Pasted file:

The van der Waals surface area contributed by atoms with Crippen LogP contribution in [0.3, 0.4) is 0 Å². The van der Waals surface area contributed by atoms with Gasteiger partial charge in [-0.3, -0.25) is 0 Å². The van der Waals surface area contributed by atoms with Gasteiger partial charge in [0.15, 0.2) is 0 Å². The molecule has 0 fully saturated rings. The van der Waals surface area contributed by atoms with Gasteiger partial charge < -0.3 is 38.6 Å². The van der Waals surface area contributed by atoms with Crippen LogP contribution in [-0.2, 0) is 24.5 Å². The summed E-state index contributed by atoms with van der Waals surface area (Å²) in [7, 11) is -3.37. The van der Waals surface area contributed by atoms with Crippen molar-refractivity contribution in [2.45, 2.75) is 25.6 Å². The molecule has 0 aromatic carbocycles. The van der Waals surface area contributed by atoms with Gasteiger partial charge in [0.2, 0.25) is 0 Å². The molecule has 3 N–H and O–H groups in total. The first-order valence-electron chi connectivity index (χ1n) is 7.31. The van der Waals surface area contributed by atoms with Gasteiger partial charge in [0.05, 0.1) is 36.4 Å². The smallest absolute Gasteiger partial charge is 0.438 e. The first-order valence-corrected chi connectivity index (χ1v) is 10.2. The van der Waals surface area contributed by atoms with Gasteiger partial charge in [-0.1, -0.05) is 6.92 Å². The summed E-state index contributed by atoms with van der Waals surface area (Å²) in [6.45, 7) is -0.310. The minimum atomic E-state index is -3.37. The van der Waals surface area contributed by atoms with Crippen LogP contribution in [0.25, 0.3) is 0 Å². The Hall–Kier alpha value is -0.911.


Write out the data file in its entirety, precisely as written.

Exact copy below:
The van der Waals surface area contributed by atoms with Crippen LogP contribution in [0.3, 0.4) is 0 Å². The van der Waals surface area contributed by atoms with Gasteiger partial charge in [-0.3, -0.25) is 0 Å². The van der Waals surface area contributed by atoms with Gasteiger partial charge in [0.15, 0.2) is 0 Å². The molecule has 0 fully saturated rings. The van der Waals surface area contributed by atoms with Gasteiger partial charge < -0.3 is 38.6 Å². The van der Waals surface area contributed by atoms with Crippen LogP contribution in [-0.2, 0) is 24.5 Å². The summed E-state index contributed by atoms with van der Waals surface area (Å²) in [7, 11) is -3.37. The van der Waals surface area contributed by atoms with Crippen molar-refractivity contribution in [2.45, 2.75) is 25.6 Å². The molecule has 0 aromatic carbocycles. The van der Waals surface area contributed by atoms with Gasteiger partial charge in [0.2, 0.25) is 0 Å². The molecule has 3 N–H and O–H groups in total. The first-order valence-electron chi connectivity index (χ1n) is 7.31. The van der Waals surface area contributed by atoms with Gasteiger partial charge in [0.05, 0.1) is 36.4 Å². The smallest absolute Gasteiger partial charge is 0.438 e. The first-order valence-corrected chi connectivity index (χ1v) is 10.2. The van der Waals surface area contributed by atoms with Gasteiger partial charge in [-0.1, -0.05) is 6.92 Å². The summed E-state index contributed by atoms with van der Waals surface area (Å²) in [6.45, 7) is -0.310. The minimum atomic E-state index is -3.37. The van der Waals surface area contributed by atoms with Crippen LogP contribution in [0.25, 0.3) is 0 Å². The Hall–Kier alpha value is -0.911.